The Vienna town government’s director of communications and marketing, Lynne Coan, has spent the last five years ushering in multiple upgrades with one goal in mind: improving how the town government connects with its constituents.
“I try to make sure that we present information in a friendly, clear, concise kind of way, without bureaucratic language that can sometimes infiltrate government communications,” she said.
Coan will step down April 14 and five days later take a new post as the communications specialist for the city of Rehoboth Beach, Del. That city seems massive and crowded during its tourist-packed summer season, but actually is fairly compact (1.6 square miles) and has about 2,000 residents, or about one-eighth of Vienna’s population.
“I’ve not worked in a community that’s been a tourist destination,” she said. “I’ll need to communicate with residents as well as visitors.”
Rehoboth will provide some new challenges, said Coan, who added that the chance for professional growth also was why she left her job as spokesman of the city of Suwanee, Ga., to come to Vienna in November 2015. While working in the town, she has taken advantage of leadership opportunities such as working on Vienna’s strategic plan and serving on the town’s budget committee.
“Vienna, in my experience, is unique in terms of the passion that residents have for their community and the level of engagement,” Coan said, adding that she hopes to facilitate similar public involvement in Rehoboth.
During her tenure in Vienna, Coan has initiated branding efforts, spearheaded the creation of a new town Website, held a competition to produce a new town logo, undertaken a marketing study and improved the town’s calendar and monthly newsletter.
The newsletter upgrade swapped a sparsely illustrated, just-the-facts publication printed on light-yellow paper for a full-color, feature-laden, professionally designed newsletter printed on glossy paper and renamed the Vienna Voice.
“With the Council’s support, we brought the newsletter into the 21st century,” Coan said.
When she came on board in Vienna, efforts to produce the annual town calendar were behind schedule, and Coan wondered if printed versions really were necessary. The response from residents was a resounding “yes.”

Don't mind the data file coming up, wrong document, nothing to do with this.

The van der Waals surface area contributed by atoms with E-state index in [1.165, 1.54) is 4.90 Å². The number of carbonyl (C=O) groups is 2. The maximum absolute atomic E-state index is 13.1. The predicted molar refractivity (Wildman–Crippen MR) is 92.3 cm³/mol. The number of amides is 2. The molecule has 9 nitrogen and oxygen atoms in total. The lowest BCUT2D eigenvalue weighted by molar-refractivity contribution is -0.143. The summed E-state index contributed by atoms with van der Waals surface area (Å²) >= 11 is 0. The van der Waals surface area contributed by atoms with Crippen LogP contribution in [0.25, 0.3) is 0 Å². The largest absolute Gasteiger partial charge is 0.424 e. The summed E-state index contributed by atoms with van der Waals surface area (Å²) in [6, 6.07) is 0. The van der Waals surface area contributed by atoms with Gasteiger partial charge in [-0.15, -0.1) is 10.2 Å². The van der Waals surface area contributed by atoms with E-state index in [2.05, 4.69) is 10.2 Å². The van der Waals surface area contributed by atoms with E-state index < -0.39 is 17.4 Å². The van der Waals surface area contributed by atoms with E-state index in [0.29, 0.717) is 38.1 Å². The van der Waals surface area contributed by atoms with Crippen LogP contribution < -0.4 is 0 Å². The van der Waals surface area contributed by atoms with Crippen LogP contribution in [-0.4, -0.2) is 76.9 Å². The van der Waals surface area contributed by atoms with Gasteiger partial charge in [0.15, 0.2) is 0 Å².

“My phone rang off the hook with people wondering where their calendar was,” recalled Coan. “It’s a very prized publication in the community.”
Coan later gave the calendar a makeover that made it more colorful and attractive, with photos and artworks supplied by local groups.
Coan also led efforts for two national community surveys, the second of which had a 45-percent response rate. The surveys allowed the town to benchmark how it was doing compared with communities across the nation, she said.
Coan and her husband, Carl Coan III, already have bought a house in Rehoboth, with the intention of retiring there. Her husband will retire from his law firm in June, but “I’m not ready to retire yet,” she said. “For the past 20 years, I’ve worked for local communities and I really love feeling like I can help contribute to a community’s sense of togetherness.”
Coan said she especially will miss her co-workers. “We have a great team here, people who really care about the community and care about providing good service to residents,” she said.
Vienna officials said they were sorry to see her go.
• “I’m pleased for her, though. It’s a great opportunity,” said Vienna Town Council member Howard Springsteen, adding that Coan had been responsive and tech-savvy in her role.
• “Lynne had a very good way of telling Vienna’s story,” said Town Manager Mercury Payton. “She really cared about making the residents aware of all of the good things going on in town.”
• “I think one of Lynne’s best initiatives was revamping, renaming and colorizing the town newsletter,” said Mayor Linda Colbert. “She has done a great job with press releases and worked hard to complete the new town Website.”
• Vienna Town Clerk Melanie Clark said working with Coan was an “absolute pleasure.”
“She was always very responsive to Council as well as my office,” Clark said. “She is a very professional and conscientious worker, a team player and a dear friend.”
• Council member Steve Potter said the town will miss Coan and her dedication for keeping residents informed. Coan is dedicated and a “great asset to the town,” added Council member Nisha Patel.
• Vienna Town Attorney Steven Briglia said Coan has been the “face of Vienna” for many residents and has done a “fabulous job.”
“She will always be a ‘Vienna person’ in my book,” Briglia said.
• Vienna Finance Director Marion Serfass said Coan became a Washington Nationals fan after arriving from Georgia, to the chagrin of her Atlanta Braves-loving son, and is a capable editor.
“I write all kinds of dull stuff about the town’s finances, and Lynne edits them and makes them more readable,” Serfass said.
• Natalie Monkou, the town’s economic-development manager, said Coan has been a “great co-worker, leader and office neighbor.”
“She’s been very instrumental in overseeing one of the town’s biggest communications projects: creating and transitioning the town to a brand-new Website,” she said.
Vienna officials now are searching for Coan’s successor. The town’s Website lists a job opening for a public-information officer, which would pay between $87,621 and $141,071 per year. Officials will accept applications through April 25.